U.S. Pat. Nos. 5,734,837 and 6,073,109 disclose a typical workflow engine, that is, a programming tool for workflow. A process can be created based on the workflow. However, neither analysis nor optimization of the process is performed.

U.S. Patent Application Publication No. 2005/0289138 discloses a near real-time system and method that analyzes large amounts of data. While the system uses XML format, it analyzes only data, not processes, and merely reports results. No optimization is performed. Similarly, U.S. Patent Application Publication No. 2005/0154700 discloses an extraction, analysis and processing system for specialized data from service industries. This approach is somewhat like typical data mining systems but focuses on a specific type of data, that of services industries.

U.S. Patent Application Publication No. 2004/0187140 discloses an application framework that may contain business processes. However, no analysis or optimization of the processes is performed.

Among the problems of the aforementioned systems are the lack of a standard way to capture and/or extract information from heterogeneous business applications, and the lack of automated means to identify and interpret business process problems, and to suggest improvements to maximize process results.

BRIEF SUMMARY OF THE INVENTION

The present invention advantageously provides a system and method for optimizing enterprise applications driven by business processes. The system includes a data repository, an extractor to perform real time extraction of process life cycle information from business solutions integrating heterogeneous independent business applications, the extractor storing the extracted information in the data repository, an analyzer to identify usage patterns in the extracted information, and an optimizer to optimize the extracted information and to create exportable output usable by external tools. The analyzer can employ user-defined algorithms and/or rules to identify the usage patterns. The optimizer can use process simulation mechanisms, what-if analysis, data stored in the data repository, data stored in a rule repository, and user input data, in any combination, to optimize the extracted information.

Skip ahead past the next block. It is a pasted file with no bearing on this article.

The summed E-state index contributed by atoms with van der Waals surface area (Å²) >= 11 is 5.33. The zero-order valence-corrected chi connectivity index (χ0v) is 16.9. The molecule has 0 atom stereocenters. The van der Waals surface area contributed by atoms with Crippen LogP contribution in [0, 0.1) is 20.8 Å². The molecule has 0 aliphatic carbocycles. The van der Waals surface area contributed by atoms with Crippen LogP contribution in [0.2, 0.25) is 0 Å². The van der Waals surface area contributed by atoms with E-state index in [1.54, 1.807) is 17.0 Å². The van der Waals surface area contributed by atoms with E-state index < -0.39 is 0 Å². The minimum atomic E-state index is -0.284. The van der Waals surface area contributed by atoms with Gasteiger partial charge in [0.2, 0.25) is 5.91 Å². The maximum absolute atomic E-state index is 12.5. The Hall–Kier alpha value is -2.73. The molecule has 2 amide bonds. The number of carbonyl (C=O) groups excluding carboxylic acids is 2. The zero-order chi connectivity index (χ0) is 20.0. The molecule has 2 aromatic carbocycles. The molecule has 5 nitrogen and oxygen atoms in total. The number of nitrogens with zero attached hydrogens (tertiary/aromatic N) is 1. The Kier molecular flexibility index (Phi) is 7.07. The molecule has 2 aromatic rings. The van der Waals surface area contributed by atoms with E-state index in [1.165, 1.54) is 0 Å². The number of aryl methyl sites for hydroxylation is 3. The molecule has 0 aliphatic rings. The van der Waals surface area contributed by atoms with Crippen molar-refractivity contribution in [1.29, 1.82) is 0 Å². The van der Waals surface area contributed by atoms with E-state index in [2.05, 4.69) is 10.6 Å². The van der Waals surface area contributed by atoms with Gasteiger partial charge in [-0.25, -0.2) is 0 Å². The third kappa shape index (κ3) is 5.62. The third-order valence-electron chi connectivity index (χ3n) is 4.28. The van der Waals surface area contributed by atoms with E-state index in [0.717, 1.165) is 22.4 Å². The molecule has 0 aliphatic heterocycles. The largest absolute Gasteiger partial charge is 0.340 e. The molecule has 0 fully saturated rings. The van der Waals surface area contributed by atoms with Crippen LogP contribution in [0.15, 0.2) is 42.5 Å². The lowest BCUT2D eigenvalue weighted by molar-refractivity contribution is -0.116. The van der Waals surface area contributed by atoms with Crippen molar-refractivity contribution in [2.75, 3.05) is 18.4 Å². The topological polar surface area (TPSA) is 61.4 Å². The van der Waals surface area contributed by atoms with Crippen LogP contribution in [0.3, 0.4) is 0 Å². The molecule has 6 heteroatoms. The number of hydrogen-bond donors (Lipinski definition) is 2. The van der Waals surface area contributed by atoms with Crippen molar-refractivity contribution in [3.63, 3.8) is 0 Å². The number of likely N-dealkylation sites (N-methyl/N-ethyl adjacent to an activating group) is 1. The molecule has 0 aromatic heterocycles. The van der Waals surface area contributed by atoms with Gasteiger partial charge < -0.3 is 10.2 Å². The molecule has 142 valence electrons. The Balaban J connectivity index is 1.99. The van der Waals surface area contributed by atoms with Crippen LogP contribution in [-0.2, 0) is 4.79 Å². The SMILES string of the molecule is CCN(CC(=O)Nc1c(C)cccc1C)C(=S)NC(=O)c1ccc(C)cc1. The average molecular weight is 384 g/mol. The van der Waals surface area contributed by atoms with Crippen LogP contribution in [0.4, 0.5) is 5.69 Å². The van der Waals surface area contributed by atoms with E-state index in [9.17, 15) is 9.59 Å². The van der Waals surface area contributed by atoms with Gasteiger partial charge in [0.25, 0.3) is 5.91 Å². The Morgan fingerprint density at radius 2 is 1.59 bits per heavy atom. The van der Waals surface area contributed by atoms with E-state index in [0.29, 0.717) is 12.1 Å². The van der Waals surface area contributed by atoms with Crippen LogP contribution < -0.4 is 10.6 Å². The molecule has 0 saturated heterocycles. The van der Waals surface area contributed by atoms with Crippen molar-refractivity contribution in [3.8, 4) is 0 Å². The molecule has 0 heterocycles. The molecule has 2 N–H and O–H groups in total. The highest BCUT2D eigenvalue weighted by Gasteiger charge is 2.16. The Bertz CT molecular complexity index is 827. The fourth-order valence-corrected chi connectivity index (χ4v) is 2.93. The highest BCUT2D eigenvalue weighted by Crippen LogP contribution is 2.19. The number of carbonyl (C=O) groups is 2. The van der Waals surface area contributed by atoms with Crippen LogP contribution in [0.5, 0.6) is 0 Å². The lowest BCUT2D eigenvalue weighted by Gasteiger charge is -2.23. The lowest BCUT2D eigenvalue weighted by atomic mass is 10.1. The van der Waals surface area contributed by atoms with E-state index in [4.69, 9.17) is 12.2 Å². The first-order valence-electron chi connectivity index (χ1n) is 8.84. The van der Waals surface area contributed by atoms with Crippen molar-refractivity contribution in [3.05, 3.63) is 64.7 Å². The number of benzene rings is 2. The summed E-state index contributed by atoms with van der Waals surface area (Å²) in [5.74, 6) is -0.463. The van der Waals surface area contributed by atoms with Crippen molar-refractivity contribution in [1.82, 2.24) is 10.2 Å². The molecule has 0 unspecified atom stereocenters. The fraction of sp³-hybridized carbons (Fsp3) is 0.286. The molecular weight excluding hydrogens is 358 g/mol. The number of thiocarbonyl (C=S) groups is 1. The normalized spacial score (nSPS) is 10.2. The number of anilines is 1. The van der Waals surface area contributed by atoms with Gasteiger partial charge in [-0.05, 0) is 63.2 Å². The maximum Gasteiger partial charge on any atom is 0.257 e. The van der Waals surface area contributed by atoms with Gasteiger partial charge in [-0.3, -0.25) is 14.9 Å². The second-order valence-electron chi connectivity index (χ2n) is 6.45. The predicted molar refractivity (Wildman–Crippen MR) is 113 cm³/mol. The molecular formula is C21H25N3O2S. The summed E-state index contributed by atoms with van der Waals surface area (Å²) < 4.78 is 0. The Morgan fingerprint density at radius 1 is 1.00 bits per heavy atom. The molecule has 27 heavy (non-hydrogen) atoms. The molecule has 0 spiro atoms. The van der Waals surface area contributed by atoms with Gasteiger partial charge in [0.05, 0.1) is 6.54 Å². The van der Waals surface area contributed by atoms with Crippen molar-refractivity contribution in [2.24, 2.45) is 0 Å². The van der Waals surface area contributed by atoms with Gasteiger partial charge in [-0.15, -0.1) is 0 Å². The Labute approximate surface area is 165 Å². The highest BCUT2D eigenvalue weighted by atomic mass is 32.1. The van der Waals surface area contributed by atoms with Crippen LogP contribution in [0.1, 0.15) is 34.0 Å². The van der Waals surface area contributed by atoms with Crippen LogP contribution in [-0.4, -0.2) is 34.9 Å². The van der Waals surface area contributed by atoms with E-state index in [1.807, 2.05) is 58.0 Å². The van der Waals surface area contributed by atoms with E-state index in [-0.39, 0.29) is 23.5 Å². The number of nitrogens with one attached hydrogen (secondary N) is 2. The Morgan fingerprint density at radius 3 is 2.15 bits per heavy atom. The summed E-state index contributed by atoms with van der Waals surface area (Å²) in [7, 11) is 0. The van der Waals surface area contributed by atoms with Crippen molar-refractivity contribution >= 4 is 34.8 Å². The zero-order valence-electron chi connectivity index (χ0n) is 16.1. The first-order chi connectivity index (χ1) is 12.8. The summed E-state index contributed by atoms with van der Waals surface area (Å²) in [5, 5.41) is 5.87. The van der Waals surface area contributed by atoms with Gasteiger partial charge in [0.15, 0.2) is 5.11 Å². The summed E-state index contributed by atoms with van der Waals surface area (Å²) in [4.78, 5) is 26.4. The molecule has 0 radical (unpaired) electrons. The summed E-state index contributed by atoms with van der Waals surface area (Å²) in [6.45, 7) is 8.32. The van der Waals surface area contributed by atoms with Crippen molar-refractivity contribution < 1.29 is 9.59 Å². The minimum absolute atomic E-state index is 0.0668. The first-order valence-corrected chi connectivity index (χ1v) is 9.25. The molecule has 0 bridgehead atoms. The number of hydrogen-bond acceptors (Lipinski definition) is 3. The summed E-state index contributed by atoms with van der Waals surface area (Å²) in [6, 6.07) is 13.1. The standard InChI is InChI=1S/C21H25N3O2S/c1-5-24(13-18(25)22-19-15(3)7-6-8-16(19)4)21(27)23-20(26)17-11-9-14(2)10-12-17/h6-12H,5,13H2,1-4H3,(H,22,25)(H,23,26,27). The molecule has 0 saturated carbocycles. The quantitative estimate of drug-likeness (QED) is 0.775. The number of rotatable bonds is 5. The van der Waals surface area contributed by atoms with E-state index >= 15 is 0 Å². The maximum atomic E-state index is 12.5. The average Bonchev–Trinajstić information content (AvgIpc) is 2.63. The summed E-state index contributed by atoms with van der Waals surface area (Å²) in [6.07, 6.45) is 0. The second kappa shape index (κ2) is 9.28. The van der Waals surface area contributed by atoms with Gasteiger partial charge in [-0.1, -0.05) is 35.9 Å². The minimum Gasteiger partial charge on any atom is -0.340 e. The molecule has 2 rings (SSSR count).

BRIEF DESCRIPTION OF THE DRAWINGS

The invention is further described in the detailed description that follows, by reference to the noted drawings by way of non-limiting illustrative embodiments of the invention, in which like reference numerals represent similar parts throughout the drawings. As should be understood, however, the invention is not limited to the precise arrangements and instrumentalities shown. In the drawings:

FIG. 1 is a schematic of business optimization engine architecture;

FIG. 2 is a schematic of the extraction component of the exemplary architecture;

FIG. 3 is a schematic of the analytical component of the exemplary architecture;

FIG. 4 is a schematic of the optimization component of the exemplary architecture;

FIG. 5 is a flow diagram of business optimization engine;

FIG. 6 is a screen display of an exemplary embodiment; and

FIG. 7 is another screen display of an exemplary embodiment.

DETAILED DESCRIPTION OF THE INVENTION

An inventive solution is presented to the need for a system and method to capture, evaluate, interpret, and optimize business processes that are part of business IT solutions. The disclosed business optimization engine (BOE) solves this problem with a system and method that provides a framework for extracting, analyzing, and optimizing business processes that bind heterogeneous enterprise applications together to deliver business functionality.